Union vs tigre online dating
While there is no doubt that at a certain point, Hebrew was displaced as the everyday spoken language of most Jews, and that its chief successor in the Middle East was the closely related Aramaic language, then Greek, In the first half of the 20th century, most scholars followed Geiger and Dalman in thinking that Aramaic became a spoken language in the land of Israel as early as the beginning of Israel's Hellenistic Period in the 4th century BCE, and that as a corollary Hebrew ceased to function as a spoken language around the same time.
Segal, Klausner, and Ben Yehuda are notable exceptions to this view.
The Samaritan dialect is also the liturgical tongue of the Samaritans, while modern Hebrew or Arabic is their vernacular.
As a foreign language, it is studied mostly by Jews and students of Judaism and Israel, and by archaeologists and linguists specializing in the Middle East and its civilizations, as well as by theologians in Christian seminaries.
Numerous older tablets have been found in the region with similar scripts written in other Semitic languages, for example Protosinaitic.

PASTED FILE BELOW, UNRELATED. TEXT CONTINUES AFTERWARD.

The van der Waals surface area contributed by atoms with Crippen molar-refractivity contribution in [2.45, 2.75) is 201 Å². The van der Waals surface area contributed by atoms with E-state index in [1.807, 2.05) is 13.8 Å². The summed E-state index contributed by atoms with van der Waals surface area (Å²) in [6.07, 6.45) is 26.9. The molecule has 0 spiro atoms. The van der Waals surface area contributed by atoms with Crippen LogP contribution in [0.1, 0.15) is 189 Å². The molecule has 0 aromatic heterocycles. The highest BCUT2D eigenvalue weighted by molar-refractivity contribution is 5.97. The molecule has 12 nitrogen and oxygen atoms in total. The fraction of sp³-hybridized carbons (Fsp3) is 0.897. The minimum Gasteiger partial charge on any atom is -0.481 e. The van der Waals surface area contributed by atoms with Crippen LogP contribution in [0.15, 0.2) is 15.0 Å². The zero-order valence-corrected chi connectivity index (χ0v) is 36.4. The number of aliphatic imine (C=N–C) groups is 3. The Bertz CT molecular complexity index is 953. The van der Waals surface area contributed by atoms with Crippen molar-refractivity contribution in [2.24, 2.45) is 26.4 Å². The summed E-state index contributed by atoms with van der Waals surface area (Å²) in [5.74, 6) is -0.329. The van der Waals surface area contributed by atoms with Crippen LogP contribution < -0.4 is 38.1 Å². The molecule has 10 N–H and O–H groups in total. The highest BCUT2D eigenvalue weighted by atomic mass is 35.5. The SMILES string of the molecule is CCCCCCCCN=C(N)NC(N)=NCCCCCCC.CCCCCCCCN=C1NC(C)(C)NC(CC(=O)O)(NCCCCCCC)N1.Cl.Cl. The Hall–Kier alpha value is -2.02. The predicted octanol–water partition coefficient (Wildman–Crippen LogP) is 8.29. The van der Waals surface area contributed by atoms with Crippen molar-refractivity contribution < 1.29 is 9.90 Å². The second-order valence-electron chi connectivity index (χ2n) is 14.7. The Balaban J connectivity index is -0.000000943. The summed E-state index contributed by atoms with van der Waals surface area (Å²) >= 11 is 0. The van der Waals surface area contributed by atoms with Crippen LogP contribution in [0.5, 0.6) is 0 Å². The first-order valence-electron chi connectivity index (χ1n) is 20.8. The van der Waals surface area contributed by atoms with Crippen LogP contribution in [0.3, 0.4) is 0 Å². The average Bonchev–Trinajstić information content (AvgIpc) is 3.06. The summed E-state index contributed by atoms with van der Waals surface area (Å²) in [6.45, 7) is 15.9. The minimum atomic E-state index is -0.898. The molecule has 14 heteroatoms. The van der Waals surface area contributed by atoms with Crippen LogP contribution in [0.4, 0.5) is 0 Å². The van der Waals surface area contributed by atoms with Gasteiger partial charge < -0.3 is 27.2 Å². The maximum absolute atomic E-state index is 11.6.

It is believed that the original shapes of the script go back to Egyptian hieroglyphs, though the phonetic values are instead inspired by the acrophonic principle.
Classified as Archaic Biblical Hebrew, the calendar presents a list of seasons and related agricultural activities.
Hebrew was extinct as a colloquial language by Late Antiquity, but it continued to be used as a literary language and as the liturgical language of Judaism, evolving various dialects of literary Medieval Hebrew, until its revival as a spoken language in the late 19th century.
Hebrew University archaeologist Amihai Mazar said that the inscription was "proto-Canaanite" but cautioned that, "The differentiation between the scripts, and between the languages themselves in that period, remains unclear," and suggested that calling the text Hebrew might be going too far.
The Gezer calendar (named after the city in whose proximity it was found) is written in an old Semitic script, akin to the Phoenician one that through the Greeks and Etruscans later became the Roman script.
The Gezer calendar is written without any vowels, and it does not use consonants to imply vowels even in the places where later Hebrew spelling requires it.